Teams have become increasingly willing to leave standout players, particularly star quarterbacks, on the sideline for all or nearly all of the preseason, minimizing or eliminating injury risks. Many games this preseason have been played in nearly empty stadiums.

Teams charge season ticket holders for preseason games, although in some cases the costs of those games are reduced through variable pricing plans. Owners would lose revenue by cutting the preseason and would be unlikely to agree to a reduction of the preseason without an accompanying revenue-enhancing measure.

That measure, to many owners, should be an 18-game season, which has been resurfaced during these CBA negotiations. A person on the players’ side said it’s “not a secret that NFL owners want more games.”

Some owners point out that increased revenue mean more income for players, who receive a share of those revenue under the sport’s salary cap system. Owners seem willing to increase roster sizes to try to get players to agree to a longer regular season. A proposal to limit each individual player to participating in 16 games in an 18-game season does not appear to have widespread support on either side. But some owners also seem prepared to make concessions to players in other areas, such as the sport’s marijuana policy and Goodell’s authority in player discipline.

Still, players and NFLPA leaders have continued to express strong public opposition to an 18-game season. The retirements of standout players such as New England Patriots tight end Rob Gronkowski and Indianapolis Colts quarterback Andrew Luck before their 30th birthdays could reinforce the notion that the sport already takes an often-unmanageable toll on players’ bodies even without the regular season being lengthened.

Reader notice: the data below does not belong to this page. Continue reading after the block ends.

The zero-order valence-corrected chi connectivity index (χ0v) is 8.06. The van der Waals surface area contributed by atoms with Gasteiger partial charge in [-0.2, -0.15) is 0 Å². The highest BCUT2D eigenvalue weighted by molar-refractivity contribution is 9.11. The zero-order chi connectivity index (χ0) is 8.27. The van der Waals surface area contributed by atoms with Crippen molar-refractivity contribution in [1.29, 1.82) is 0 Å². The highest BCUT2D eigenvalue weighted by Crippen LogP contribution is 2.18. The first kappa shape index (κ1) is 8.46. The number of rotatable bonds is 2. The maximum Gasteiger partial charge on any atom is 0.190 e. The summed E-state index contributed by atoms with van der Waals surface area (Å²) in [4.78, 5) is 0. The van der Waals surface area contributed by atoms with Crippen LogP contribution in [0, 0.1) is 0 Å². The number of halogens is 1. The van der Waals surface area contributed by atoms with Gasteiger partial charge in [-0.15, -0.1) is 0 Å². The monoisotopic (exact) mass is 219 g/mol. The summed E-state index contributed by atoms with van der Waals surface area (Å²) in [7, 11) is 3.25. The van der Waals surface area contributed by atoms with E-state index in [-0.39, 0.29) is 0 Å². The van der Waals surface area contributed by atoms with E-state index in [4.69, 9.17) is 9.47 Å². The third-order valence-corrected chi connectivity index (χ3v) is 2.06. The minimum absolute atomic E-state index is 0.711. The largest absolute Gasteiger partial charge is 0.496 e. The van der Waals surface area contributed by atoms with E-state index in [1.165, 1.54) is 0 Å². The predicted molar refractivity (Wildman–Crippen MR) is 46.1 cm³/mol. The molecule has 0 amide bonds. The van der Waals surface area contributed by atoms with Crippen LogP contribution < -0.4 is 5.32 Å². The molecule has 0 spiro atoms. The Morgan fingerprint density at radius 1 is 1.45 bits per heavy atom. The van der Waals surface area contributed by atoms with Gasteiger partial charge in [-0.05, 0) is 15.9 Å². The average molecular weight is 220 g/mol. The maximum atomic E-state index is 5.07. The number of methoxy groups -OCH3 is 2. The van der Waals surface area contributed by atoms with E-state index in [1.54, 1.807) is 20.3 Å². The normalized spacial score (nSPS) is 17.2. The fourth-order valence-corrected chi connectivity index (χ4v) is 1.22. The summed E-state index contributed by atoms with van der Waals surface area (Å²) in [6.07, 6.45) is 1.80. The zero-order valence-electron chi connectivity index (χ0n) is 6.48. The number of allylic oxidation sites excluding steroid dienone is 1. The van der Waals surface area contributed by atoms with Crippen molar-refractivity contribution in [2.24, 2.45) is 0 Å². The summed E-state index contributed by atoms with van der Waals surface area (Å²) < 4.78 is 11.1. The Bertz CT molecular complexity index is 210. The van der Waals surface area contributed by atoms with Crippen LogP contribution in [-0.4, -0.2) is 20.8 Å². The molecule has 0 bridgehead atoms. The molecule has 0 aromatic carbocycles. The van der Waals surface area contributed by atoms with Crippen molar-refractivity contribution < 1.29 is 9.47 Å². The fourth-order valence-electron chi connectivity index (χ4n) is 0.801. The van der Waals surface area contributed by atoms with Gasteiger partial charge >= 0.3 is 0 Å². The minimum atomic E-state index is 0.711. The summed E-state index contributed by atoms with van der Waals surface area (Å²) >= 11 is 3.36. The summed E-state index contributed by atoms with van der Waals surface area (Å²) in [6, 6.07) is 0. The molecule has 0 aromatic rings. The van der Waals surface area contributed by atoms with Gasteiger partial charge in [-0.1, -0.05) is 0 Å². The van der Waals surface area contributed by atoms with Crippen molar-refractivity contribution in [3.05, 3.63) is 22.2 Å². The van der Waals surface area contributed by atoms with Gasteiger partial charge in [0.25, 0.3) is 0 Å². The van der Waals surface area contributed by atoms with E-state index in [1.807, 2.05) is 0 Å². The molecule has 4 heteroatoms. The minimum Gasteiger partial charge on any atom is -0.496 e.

But an expanded set of playoffs almost certainly would be more palatable to players, given that players would be asked to play only two additional games.

Under the proposal, seven teams in each conference would qualify for the postseason instead of the current six. One team in each conference, rather than the current two, would receive an opening-round playoff bye. That would make for six first-round playoff games leaguewide (three in each conference) instead of the current four, one of which might be played on a Monday night. The two additional playoff games probably would be enticing to networks in the NFL’s next set of negotiations for TV rights deals.

It’s not known if expanding the playoffs would preclude the owners from seeking a 17th regular season game from players. That probably would involve each team playing one game per season at a neutral site, perhaps in another country.

The sport’s current CBA runs through the 2020 season. The league and the union have gotten an early start on bargaining for a new deal, trying to avoid a damaging work stoppage like the owners’ lockout of the players that preceded the 2011 agreement.